From there I did a version of my initial process with my son and  we bridged to building the pyramid templates. I used some cutout templates from here:
http://www.korthalsaltes.com/model.php?name_en=three%20pyramids%20that%20form%20a%20cube and spread them among the various tables. We eventually cut out 3, folded and assembled them with scotch tape, and confirmed they were identical and formed a cube.

I was hoping that someone would complain that the pyramids weren't exactly the same as the regular ones we started with. That didn't happen so I prompted "Is there anything that doesn't seem quite right in this explanation?" That eventually brought out the idea and I gave a brief hand waving explanation of slicing the pyramids and rearranging them to have the same volume but centered rather than offset to the corner.

Next: I handed out a combination of further platonic solids from the site above (cube, tetrahedron, octahedron, dodecahedron,  icosahedron)  and from  http://www.senteacher.org/worksheet/12/Nets-Polyhedra.html.  Each table had a different one to assemble. At the same time I brought some pipe cleaners and straws to make companion wire models.

I had everyone work on the models and to tie things together chart the edges, faces and vertices per shape on a communal white board. My hope was to have the kids observe the the Euler Characteristics.patterns and I seeded things a bit by arranging the chart  V / E / F.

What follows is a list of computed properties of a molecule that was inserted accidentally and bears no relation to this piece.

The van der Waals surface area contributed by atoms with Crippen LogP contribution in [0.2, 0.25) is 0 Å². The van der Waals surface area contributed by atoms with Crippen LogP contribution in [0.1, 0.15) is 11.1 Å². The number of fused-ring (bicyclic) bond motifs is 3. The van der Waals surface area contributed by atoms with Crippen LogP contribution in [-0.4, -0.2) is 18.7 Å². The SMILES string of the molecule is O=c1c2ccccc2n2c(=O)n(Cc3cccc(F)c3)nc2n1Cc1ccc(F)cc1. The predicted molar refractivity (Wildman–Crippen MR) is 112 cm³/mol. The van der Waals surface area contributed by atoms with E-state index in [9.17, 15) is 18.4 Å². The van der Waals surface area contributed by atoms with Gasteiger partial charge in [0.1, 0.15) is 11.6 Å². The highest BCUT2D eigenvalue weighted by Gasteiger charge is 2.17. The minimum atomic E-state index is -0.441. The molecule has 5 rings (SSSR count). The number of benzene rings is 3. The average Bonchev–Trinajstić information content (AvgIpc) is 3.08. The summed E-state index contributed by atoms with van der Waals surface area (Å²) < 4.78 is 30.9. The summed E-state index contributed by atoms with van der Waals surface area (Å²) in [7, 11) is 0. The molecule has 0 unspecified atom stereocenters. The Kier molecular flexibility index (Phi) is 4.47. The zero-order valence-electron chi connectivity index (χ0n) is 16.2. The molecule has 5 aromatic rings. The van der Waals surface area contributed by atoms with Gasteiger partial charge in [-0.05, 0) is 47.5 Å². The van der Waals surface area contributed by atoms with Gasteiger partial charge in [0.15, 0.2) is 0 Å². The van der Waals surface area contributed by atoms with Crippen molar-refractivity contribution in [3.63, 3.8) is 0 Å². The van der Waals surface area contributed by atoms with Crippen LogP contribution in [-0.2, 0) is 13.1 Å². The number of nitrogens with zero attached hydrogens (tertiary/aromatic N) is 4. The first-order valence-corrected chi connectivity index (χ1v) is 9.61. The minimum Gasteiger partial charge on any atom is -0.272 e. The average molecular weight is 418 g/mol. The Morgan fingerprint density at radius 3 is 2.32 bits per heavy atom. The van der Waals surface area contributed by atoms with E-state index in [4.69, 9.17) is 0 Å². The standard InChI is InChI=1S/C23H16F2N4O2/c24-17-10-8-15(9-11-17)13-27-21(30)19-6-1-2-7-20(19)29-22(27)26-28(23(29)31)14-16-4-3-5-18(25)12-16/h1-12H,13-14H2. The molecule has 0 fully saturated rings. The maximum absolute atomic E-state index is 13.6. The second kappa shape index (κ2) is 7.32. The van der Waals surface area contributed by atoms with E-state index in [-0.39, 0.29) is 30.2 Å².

Some of the kid's handiwork.

This worked fairly well. Engagement was good among the modellers (which I had to rotate due to limited tape and scissors) but I had to work a bit to keep the other kids counting edges and faces and thinking about patterns.

At the end I gathered everyone back at the board to discuss the data. There were a few fun observations.
• All the numbers were even. (Followup for another time: could any characteristic ever be odd?)
• You could more quickly and accurately calculate edges and vertices than counting by multiplying the number of faces time edges/vertices per shape and dividing by the number of faces that met at an edge/vertex.
I had to have everyone think about a numeric relationship for a few minutes but lucked out and one boy discovered   V - E + F = 2.  At that point my time was almost up so I left with some closing questions:
• Is there an equivalent relation in 2-D?
• Why do you think this is happening?
• Are there any other platonic solids you can discover?

In the end, this was a lot of fun. I actually had templates for stellated polyhedrons and Archimedean solids we never got to in my back pocket. We could easily do a followup day on the topic although my general style is to zig-zag around subjects.

POTW:

This one from an old Purple Comet is interesting because its algebraic but linear not quadratic like I first suspected and you don't need to every find the exact dimensions to discover the perimeter.